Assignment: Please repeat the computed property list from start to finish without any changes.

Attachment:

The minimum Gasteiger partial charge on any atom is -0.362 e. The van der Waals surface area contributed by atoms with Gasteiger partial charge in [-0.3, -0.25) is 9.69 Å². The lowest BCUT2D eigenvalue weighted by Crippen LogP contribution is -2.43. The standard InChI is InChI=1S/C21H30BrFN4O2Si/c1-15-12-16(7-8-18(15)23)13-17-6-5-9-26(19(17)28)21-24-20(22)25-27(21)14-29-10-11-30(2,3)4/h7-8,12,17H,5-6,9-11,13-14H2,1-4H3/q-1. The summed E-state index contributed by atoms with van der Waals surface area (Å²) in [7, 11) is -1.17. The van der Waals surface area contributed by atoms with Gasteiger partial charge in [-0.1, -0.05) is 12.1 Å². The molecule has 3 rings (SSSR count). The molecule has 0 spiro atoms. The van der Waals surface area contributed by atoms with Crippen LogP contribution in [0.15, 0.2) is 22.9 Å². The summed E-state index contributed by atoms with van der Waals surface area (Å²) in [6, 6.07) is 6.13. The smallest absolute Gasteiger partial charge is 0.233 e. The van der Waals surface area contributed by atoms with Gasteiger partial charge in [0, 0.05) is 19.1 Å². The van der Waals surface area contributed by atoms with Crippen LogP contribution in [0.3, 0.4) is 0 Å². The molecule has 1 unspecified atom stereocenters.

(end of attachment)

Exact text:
The minimum Gasteiger partial charge on any atom is -0.362 e. The van der Waals surface area contributed by atoms with Gasteiger partial charge in [-0.3, -0.25) is 9.69 Å². The lowest BCUT2D eigenvalue weighted by Crippen LogP contribution is -2.43. The standard InChI is InChI=1S/C21H30BrFN4O2Si/c1-15-12-16(7-8-18(15)23)13-17-6-5-9-26(19(17)28)21-24-20(22)25-27(21)14-29-10-11-30(2,3)4/h7-8,12,17H,5-6,9-11,13-14H2,1-4H3/q-1. The summed E-state index contributed by atoms with van der Waals surface area (Å²) in [7, 11) is -1.17. The van der Waals surface area contributed by atoms with Gasteiger partial charge in [-0.1, -0.05) is 12.1 Å². The molecule has 3 rings (SSSR count). The molecule has 0 spiro atoms. The van der Waals surface area contributed by atoms with Crippen LogP contribution in [0.15, 0.2) is 22.9 Å². The summed E-state index contributed by atoms with van der Waals surface area (Å²) in [6, 6.07) is 6.13. The smallest absolute Gasteiger partial charge is 0.233 e. The van der Waals surface area contributed by atoms with Gasteiger partial charge in [0, 0.05) is 19.1 Å². The van der Waals surface area contributed by atoms with Crippen LogP contribution in [0.3, 0.4) is 0 Å². The molecule has 1 unspecified atom stereocenters.